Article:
There's Still a Crisis in Homeownership
December 23, 2019
As 2019 draws to a close, let’s take a moment to remember that while there has been significant economic good news reported this year, the housing/homeownership crisis continues. In spite of random headlines that tout improvements from time to time, the underlying homeownership issues remain mostly unabated. It will take innovation and courage to solve these homeownership issues. We’ve made this a critical goal for 2020, because at Your AHA, our mission is: to protect and promote sustainable homeownership for all segments of America.
Here is a list of some of the key lingering issues hindering homeownership opportunity:
A lack of single family homes for sale (inventory) drives up prices in many markets. Not only are homebuilders about seven million units behind demand of the past eight years, but many affordable homes have been purchased by institutional investors – forcing more potential homebuyers to remain “involuntary renters”. A new approach to regulation for owner occupied homes is needed at the local, state and federal levels. Additionally, lenders must help level the playing field for buyers needing financing so they can compete with cash offers from absentee landlords buying these properties for rental.
These “involuntary renters” are likely facing escalating rent costs, making it even more challenging to save the downpayment required for most to become a homeowner. In addition to reducing the costs of home construction by reducing unnecessary regulation and punitive trade tariffs, new programs to reduce downpayment requirements for qualified and credit worthy borrowers are needed now.
Credit constraints (or the affordability of mortgage loans) remains a critical problem, especially for first time homebuyers. Most notable among these is the reliance on “old” credit scoring models that exclude up to 40 million people who could be provided a credit score using more modern credit scoring models.
Adding to mortgage woes are the costs of financing that have skyrocketed in the past few years from about $4.000 to over $10.000/loan. These increased costs are largely related to new regulations on lenders that followed the financial crisis. And these costs are passed along to borrowers as higher fees and/or interest rates. Regulations that protect consumers are important but need to meet a cost/benefit test to ensure that they do not force consumers out of the market due to prohibitive costs that don’t produce measurable material benefit.
Also impacting mortgage costs are duplicative charges for credit risks that Fannie Mae and Freddie Mac (the GSEs) levy on consumers even when private mortgage insurance is already in place to mitigate these risks. These excess fees are called Loan Level Price Adjustments (LLPAs). We’re advocating for these duplicative costs (LLPAs) to be removed. This, among many other issues, brings into question the regulation of these GSEs and the direction of GSE reform that is expected to be a major topic in 2020.
Existing homeowners are finding it harder and harder to access the equity in their homes. Whether it is the deductibility of interest paid on Home Equity Loans from taxes, moving “goalposts” for minimum equity requirements established by the GSEs or the complete shutoff of certain FHA products, housing policy decisions are making it harder and harder on current and aspiring homeowners.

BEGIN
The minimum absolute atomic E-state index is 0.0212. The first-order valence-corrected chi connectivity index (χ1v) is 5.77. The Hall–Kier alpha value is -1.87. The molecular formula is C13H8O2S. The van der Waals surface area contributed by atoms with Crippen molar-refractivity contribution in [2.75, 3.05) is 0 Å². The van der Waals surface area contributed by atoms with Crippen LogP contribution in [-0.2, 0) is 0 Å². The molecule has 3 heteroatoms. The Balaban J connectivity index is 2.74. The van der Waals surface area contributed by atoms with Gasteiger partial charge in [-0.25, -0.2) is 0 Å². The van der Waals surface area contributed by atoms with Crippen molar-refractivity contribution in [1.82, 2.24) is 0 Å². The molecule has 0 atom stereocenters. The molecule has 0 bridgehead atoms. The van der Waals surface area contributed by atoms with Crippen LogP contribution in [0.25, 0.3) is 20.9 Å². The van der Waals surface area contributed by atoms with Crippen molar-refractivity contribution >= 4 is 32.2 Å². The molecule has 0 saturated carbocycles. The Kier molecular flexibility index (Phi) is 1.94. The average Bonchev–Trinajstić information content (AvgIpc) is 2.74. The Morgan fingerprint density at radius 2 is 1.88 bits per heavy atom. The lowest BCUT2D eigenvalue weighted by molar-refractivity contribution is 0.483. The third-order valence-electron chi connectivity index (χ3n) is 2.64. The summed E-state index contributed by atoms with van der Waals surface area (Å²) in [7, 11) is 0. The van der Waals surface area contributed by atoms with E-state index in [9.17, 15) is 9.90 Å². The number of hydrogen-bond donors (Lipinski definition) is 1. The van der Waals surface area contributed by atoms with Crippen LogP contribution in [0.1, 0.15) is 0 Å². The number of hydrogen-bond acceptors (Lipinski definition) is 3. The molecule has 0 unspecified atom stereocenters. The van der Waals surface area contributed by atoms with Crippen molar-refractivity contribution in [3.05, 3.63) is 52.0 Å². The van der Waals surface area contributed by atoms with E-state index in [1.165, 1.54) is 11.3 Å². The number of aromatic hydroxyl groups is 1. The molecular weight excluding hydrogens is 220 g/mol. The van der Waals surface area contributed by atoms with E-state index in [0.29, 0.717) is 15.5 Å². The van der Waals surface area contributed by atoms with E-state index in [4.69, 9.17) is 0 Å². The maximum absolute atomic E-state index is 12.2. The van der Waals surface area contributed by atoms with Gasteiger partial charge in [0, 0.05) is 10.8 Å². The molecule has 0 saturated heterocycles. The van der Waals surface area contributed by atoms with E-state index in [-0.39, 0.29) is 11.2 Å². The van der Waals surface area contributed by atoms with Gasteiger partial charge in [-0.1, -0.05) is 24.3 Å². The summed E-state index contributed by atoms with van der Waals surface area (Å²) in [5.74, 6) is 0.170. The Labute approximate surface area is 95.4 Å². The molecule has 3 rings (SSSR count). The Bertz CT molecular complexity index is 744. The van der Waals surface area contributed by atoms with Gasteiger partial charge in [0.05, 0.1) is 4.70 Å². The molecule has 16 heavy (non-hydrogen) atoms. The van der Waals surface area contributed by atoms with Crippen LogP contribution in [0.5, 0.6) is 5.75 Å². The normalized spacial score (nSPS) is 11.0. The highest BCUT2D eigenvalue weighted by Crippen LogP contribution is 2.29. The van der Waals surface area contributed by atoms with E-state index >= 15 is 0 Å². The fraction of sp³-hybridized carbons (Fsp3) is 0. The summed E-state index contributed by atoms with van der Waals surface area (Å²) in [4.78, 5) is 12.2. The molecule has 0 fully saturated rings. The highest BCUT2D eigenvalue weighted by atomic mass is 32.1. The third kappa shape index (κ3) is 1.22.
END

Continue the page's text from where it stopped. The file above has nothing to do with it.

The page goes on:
Lack of government investment in infrastructure is creating a new generation of “super commuters” (people for whom the commute takes more than an hour each day). Owning the home of your dreams should not require an expanding suburban sprawl that many times is ignored by lawmakers trying to decide how to spend your tax dollars. Smart growth is imperative and affordable housing plans in every community and city are essential to meet the growing consumer need.
The $10,000 cap on the deductibility of state and local taxes from federal obligations is unwelcome federal intrusion on decisions homeowners make about the communities they want to live. The cap seems unfairly punitive to existing homeowners. Tax policy should not be picking winners and losers among homeowners, communities – or for any reason.
Natural disasters threaten our very existence. We deserve a federal response that is timely and fair to assist in rebuilding. We also deserve better disaster mitigation planning.
Finally, institutional investors almost always make cash offers to purchase, making it very difficult for individual buyers who make an offer to purchase a home contingent on mortgage approval to complete. New approaches and programs are needed that give individual buyers the tools to compete with these institutions.
Your AHA is the loudest voice on these issues and will continue to be as the 2020 dialogue continues in the coming months. It is important to homebuyers that these problems be solved and it is also important to our communities and families that the realization of homeownership remains the cornerstone of our American way of life. Help us maintain this important mission by asking your family, friends and neighbors to join the AHA today.